Date of Conferral
Doctor of Business Administration (D.B.A.)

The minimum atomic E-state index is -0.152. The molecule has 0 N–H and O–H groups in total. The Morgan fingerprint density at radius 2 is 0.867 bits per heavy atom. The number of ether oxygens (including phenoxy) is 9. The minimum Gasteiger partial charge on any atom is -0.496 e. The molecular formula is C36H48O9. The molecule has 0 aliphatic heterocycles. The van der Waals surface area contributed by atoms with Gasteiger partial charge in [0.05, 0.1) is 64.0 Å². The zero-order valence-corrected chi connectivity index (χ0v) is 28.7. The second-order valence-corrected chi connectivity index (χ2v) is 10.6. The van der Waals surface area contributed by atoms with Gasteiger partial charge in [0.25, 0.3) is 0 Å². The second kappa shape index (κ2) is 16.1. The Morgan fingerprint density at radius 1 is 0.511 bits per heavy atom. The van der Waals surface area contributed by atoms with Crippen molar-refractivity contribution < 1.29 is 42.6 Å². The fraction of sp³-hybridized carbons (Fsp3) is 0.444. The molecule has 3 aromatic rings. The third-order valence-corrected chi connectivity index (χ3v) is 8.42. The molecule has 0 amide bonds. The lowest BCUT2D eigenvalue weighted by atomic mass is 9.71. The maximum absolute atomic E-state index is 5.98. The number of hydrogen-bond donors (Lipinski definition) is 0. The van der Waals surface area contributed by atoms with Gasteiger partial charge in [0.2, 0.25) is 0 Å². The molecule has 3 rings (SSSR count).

In the nonprofit industry, lapses in internal controls and low levels of accountability have resulted in many organizations becoming insolvent. Grounded in the agency theory, the purpose of this correlational study was to examine the relationship between federal compliance requirement, executive compensation, nonprofit size, nonprofit type, and internal control infraction. Archival data were collected from 144 nonprofit organizations in the southeast United States. The results of the multiple regression analyses indicated the model was able to predict the relationship between federal compliance requirement, executive compensation, nonprofit size, nonprofit type, and internal control infraction, F(7, 136) = 6.559, p < .001, R2 = .252, with non-profit type (hospitals), (Î² = -9.392, t = 7.191, p <0.050), accounting for a higher contribution to the model than executive compensation, (Î² = -0.049, t = 1.96, p <0.050). Federal compliance requirement and nonprofit size did not explain any significant variation in internal control infraction. The implications for positive social change included the potential for a better understanding by nonprofit managers of the importance of internal controls, leading to the effective and efficient provision of goods and services needed by members of society.